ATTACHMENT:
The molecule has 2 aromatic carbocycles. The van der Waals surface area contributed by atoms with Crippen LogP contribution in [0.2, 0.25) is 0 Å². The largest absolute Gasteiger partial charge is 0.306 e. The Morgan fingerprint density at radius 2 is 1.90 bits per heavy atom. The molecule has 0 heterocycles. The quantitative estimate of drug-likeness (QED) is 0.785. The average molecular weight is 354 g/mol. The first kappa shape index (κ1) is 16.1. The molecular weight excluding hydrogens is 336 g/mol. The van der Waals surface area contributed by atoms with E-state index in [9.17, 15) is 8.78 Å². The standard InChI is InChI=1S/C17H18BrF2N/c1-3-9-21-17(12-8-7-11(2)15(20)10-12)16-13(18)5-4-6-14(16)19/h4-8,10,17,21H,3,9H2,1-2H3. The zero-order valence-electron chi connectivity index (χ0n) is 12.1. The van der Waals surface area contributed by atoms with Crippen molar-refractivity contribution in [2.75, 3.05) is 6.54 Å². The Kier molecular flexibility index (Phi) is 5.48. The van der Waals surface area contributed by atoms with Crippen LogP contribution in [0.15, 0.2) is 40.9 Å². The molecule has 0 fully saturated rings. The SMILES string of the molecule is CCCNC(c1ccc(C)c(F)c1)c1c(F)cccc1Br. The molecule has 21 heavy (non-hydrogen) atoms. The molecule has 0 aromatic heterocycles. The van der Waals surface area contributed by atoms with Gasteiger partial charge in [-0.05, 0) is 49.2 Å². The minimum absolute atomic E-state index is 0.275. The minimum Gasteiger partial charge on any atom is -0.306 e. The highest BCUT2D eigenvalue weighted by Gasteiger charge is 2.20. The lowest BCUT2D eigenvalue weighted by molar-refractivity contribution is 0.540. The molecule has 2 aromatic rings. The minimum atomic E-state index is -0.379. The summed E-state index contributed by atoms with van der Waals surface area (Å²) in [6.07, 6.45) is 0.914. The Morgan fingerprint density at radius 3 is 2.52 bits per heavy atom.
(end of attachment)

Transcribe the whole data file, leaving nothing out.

The molecule has 2 aromatic carbocycles. The van der Waals surface area contributed by atoms with Crippen LogP contribution in [0.2, 0.25) is 0 Å². The largest absolute Gasteiger partial charge is 0.306 e. The Morgan fingerprint density at radius 2 is 1.90 bits per heavy atom. The molecule has 0 heterocycles. The quantitative estimate of drug-likeness (QED) is 0.785. The average molecular weight is 354 g/mol. The first kappa shape index (κ1) is 16.1. The molecular weight excluding hydrogens is 336 g/mol. The van der Waals surface area contributed by atoms with E-state index in [9.17, 15) is 8.78 Å². The standard InChI is InChI=1S/C17H18BrF2N/c1-3-9-21-17(12-8-7-11(2)15(20)10-12)16-13(18)5-4-6-14(16)19/h4-8,10,17,21H,3,9H2,1-2H3. The zero-order valence-electron chi connectivity index (χ0n) is 12.1. The van der Waals surface area contributed by atoms with Crippen molar-refractivity contribution in [2.75, 3.05) is 6.54 Å². The Kier molecular flexibility index (Phi) is 5.48. The van der Waals surface area contributed by atoms with Crippen LogP contribution in [0.15, 0.2) is 40.9 Å². The molecule has 0 fully saturated rings. The SMILES string of the molecule is CCCNC(c1ccc(C)c(F)c1)c1c(F)cccc1Br. The molecule has 21 heavy (non-hydrogen) atoms. The molecule has 0 aromatic heterocycles. The van der Waals surface area contributed by atoms with Gasteiger partial charge in [-0.05, 0) is 49.2 Å². The minimum absolute atomic E-state index is 0.275. The minimum Gasteiger partial charge on any atom is -0.306 e. The highest BCUT2D eigenvalue weighted by Gasteiger charge is 2.20. The lowest BCUT2D eigenvalue weighted by molar-refractivity contribution is 0.540. The molecule has 2 aromatic rings. The minimum atomic E-state index is -0.379. The summed E-state index contributed by atoms with van der Waals surface area (Å²) in [6.07, 6.45) is 0.914. The Morgan fingerprint density at radius 3 is 2.52 bits per heavy atom.